Advancements in Glucose Sensing

Frost & Sullivan’s Advanced Medical Technologies business unit tracks disruptive innovations in diabetes diagnosis and monitoring, and is witnessing a distinct evolution of blood glucose measurement technology from the traditional finger-prick method to more compact, integrated and convenient devices. Read about companies with the latest innovations in this space.

Diabetes is a leading chronic condition affecting an estimated 8.5% of the world’s population and causing an annual economic burden of $1.3 trillion—about 1.8% of the global gross domestic product. About 50% of the cases globally remain undiagnosed. According to the U.S. Centers for Disease Control and Prevention, the United States alone is home to 30.3 million people with diabetes (9.4% of the population), of which 23.8% remain undiagnosed. Some 33.9% of the adult U.S. population is prediabetic (having a higher-than-normal blood glucose level), indicating a pressing need for early diagnosis and monitoring for effective management of the disease.

Monitoring involves measuring blood glucose levels, logging the information, and sharing it with care providers for analysis to receive personalized support. Frost & Sullivan’s Advanced Medical Technologies business unit tracks disruptive innovations in diabetes diagnosis and monitoring, and is witnessing a distinct evolution of blood glucose measurement technology from the traditional finger-prick method to more compact, integrated and convenient devices.  Traditional continuous glucose monitoring (CGM) systems are invasive or semi-invasive—especially those that require blood for calibration collected by the finger-prick method. It is also inconvenient in many cases, because users must carry all components (lancets, strips and glucometer) wherever they go.

Non-invasive glucose measurement is considered the holy grail of diabetes monitoring; several semi- and noninvasive approaches and implants are in development, and various avenues to provide data analytics and deliver care are being explored.

MedTech analysts have identified the following companies for their innovations in the diabetes space.

Senseonics (Germantown, Md.)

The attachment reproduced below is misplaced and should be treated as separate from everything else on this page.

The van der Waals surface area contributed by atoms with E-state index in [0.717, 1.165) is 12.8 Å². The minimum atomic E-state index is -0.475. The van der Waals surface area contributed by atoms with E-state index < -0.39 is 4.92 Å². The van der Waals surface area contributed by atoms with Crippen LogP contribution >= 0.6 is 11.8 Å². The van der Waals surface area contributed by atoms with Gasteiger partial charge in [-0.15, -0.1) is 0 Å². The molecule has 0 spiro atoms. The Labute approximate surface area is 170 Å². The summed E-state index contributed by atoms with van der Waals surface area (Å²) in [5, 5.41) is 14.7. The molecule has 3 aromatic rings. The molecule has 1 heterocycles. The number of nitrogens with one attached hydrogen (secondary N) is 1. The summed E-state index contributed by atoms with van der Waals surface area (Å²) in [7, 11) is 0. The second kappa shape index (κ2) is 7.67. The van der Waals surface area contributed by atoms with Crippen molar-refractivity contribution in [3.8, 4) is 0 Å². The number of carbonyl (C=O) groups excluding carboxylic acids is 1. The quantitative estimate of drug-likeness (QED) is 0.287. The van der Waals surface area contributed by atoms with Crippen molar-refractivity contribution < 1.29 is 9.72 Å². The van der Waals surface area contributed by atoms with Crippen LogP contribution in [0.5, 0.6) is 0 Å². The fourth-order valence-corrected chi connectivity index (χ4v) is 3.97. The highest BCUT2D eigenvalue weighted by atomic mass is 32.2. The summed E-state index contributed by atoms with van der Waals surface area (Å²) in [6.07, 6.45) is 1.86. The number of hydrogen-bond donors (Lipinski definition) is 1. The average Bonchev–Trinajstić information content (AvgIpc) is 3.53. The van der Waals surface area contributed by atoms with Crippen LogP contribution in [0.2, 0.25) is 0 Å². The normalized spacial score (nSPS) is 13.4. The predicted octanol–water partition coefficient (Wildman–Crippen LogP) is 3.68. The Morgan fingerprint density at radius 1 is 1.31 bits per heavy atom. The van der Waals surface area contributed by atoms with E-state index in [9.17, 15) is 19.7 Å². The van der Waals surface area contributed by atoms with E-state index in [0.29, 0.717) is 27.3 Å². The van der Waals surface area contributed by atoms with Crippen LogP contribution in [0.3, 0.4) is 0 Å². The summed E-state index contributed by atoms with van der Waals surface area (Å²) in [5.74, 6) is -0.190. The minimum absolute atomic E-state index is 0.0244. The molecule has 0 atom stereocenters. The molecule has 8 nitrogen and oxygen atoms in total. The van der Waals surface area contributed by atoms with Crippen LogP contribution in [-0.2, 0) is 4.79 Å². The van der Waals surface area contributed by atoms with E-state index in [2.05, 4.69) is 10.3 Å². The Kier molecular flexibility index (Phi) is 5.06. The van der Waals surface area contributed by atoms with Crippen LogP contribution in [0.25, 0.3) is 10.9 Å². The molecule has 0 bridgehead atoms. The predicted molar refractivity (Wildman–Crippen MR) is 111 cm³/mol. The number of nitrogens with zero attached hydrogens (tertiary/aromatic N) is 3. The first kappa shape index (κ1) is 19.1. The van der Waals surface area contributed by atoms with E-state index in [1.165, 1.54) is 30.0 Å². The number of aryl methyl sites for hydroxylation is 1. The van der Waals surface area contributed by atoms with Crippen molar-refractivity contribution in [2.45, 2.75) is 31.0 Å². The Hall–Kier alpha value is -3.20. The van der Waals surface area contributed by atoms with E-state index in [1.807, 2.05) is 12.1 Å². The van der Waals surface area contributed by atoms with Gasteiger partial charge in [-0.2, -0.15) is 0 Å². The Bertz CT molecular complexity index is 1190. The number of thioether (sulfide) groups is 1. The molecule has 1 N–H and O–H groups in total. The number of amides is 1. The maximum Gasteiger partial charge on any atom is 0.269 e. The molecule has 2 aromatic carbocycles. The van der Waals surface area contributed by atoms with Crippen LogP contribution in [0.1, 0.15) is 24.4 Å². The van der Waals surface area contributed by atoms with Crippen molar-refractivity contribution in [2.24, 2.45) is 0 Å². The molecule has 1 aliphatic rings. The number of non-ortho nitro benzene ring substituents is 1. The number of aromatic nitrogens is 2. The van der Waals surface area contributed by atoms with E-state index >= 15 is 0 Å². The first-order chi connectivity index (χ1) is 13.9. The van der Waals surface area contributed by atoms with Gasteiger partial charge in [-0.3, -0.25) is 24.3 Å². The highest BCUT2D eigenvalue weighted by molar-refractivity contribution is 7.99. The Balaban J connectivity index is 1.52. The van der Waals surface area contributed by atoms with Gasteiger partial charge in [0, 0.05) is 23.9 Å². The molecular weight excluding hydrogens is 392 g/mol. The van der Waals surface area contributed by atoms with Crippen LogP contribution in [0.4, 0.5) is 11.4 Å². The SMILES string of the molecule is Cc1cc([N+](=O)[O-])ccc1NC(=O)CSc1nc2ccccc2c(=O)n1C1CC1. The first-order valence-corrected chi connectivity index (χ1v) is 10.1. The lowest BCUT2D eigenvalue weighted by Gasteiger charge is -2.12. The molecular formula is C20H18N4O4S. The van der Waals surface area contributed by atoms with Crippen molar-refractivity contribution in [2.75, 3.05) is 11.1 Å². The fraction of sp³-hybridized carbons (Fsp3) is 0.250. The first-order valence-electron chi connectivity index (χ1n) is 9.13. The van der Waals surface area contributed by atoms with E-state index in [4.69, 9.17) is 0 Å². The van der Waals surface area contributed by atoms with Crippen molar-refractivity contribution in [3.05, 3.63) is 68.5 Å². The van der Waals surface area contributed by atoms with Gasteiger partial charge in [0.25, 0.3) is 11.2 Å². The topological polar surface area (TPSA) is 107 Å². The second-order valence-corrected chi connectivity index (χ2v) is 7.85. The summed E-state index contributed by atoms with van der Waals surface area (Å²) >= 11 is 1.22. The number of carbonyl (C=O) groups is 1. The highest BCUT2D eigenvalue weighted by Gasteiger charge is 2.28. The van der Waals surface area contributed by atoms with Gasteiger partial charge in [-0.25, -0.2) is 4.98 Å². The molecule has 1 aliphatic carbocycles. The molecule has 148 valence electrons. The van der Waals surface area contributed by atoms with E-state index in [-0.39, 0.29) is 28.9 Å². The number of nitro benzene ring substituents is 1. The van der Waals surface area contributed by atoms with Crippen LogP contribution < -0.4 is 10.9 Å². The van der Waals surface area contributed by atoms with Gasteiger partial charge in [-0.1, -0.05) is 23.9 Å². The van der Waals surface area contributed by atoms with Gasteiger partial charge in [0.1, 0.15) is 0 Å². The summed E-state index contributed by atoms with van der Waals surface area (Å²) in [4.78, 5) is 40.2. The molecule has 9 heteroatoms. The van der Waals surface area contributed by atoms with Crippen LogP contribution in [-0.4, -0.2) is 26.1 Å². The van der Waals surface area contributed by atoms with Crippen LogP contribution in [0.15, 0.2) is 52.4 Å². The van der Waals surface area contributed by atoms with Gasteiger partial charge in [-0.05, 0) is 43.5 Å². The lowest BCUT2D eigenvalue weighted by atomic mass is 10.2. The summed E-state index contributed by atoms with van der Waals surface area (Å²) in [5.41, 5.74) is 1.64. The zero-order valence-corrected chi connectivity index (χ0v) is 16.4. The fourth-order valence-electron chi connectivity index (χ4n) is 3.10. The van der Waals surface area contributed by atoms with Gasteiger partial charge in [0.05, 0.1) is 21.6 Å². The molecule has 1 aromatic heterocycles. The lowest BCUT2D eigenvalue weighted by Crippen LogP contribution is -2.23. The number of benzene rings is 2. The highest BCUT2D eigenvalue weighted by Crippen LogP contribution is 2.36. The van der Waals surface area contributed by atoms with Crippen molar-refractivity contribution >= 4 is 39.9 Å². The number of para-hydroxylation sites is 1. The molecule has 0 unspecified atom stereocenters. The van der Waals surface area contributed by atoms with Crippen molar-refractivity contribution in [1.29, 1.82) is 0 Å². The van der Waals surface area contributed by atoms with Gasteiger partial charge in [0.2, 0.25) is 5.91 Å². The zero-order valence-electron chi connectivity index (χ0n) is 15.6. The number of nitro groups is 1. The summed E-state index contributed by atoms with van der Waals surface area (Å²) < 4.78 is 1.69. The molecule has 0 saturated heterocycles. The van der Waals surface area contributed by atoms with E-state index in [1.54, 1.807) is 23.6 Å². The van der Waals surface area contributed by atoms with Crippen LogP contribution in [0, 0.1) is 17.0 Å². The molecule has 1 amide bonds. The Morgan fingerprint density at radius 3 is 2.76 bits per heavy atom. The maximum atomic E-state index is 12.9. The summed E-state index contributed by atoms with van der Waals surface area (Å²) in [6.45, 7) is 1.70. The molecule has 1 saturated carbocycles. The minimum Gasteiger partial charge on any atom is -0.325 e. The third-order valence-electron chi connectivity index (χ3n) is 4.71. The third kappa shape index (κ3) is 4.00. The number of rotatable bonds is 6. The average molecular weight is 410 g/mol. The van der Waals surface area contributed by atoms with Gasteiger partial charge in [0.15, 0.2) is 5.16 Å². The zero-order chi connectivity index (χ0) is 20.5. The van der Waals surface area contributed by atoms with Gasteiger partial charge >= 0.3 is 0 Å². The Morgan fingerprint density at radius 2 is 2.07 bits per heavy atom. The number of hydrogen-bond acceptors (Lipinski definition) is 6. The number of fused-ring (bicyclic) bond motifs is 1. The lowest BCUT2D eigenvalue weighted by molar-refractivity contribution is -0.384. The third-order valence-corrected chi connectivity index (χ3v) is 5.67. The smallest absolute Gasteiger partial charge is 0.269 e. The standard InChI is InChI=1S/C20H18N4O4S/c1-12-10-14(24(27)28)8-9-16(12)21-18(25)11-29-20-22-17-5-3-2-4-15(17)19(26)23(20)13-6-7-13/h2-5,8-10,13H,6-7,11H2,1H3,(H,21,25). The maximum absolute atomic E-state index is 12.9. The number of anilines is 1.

Millions of diabetics who were hesitant to adopt a CGM system because of the inconvenience associated with frequent sensor replacement now have an option. Senseonics’ Eversense is the first Food and Drug Administration (FDA)-approved system of its kind with a fully implantable sensor. The sensor is unique: it can continuously and accurately measure glucose levels for as long as 90 days, compared with the average 5- to 7-day sensor life in a traditional system. The Eversense CGM system also is equipped with a smart transmitter that can send data to a mobile app that converts the real-time data into easy-to-read charts and graphs. Senseonics received premarket approval to market Eversense in the United States in June 2018; it gained CE approval for commercialization in Europe in 2016.

Cnoga Medical (Israel)

The company’s Combo Glucometer (CoG) is the first and the only commercially available noninvasive product for glucose monitoring. The user only needs to place a finger in the device, which assesses reflected light from tissue via a digital image sensor and then employs proprietary algorithms to measure blood glucose levels. While semi-invasive products require frequent calibration with glucometers and strips (daily or with each sensor change), the CoG device’s initial calibration is a two-week process that requires the user to perform 50 “reading cycles” of two invasive (finger prick) readings and one noninvasive reading. Follow-up calibration is required only once a month. With regulatory approvals in Europe, China, Israel, and Brazil, and an FDA application underway, the company shows significant growth potential.

Abbott (Chicago, Ill.)

With its FreeStyle Libre flash glucose monitoring system, Abbott launched a smart CGM attachable device by combining water-resistant sensor technology with a best-in-class reading system for a painless, easy-to-use, and portable point-of-care system. The system does not require finger-prick calibration; instead, a quarter-size sensor worn on the upper arm for up to 10 days uses a filament inserted just under the skin to measure interstitial fluid. The wearer uses a handheld reader to scan it to determine the current reading and see an 8-hour trend graph. The product is available in Europe and the United States. By offering Freestyle Libre at a price that is 25% less than a standalone CGM in a favorable reimbursement environment, Abbott is making great strides in the market.

The Road Ahead

Frost & Sullivan sees immense potential in the glucose monitoring market, especially with several products in the pipeline that use noninvasive sensors to track glucose levels from teardrops or saliva, or using an earlobe attachment. Developments in spectroscopy and optical technology also are being applied in this space, and the use of digital tattoos and wearable devices for non-invasive monitoring will become more widespread.

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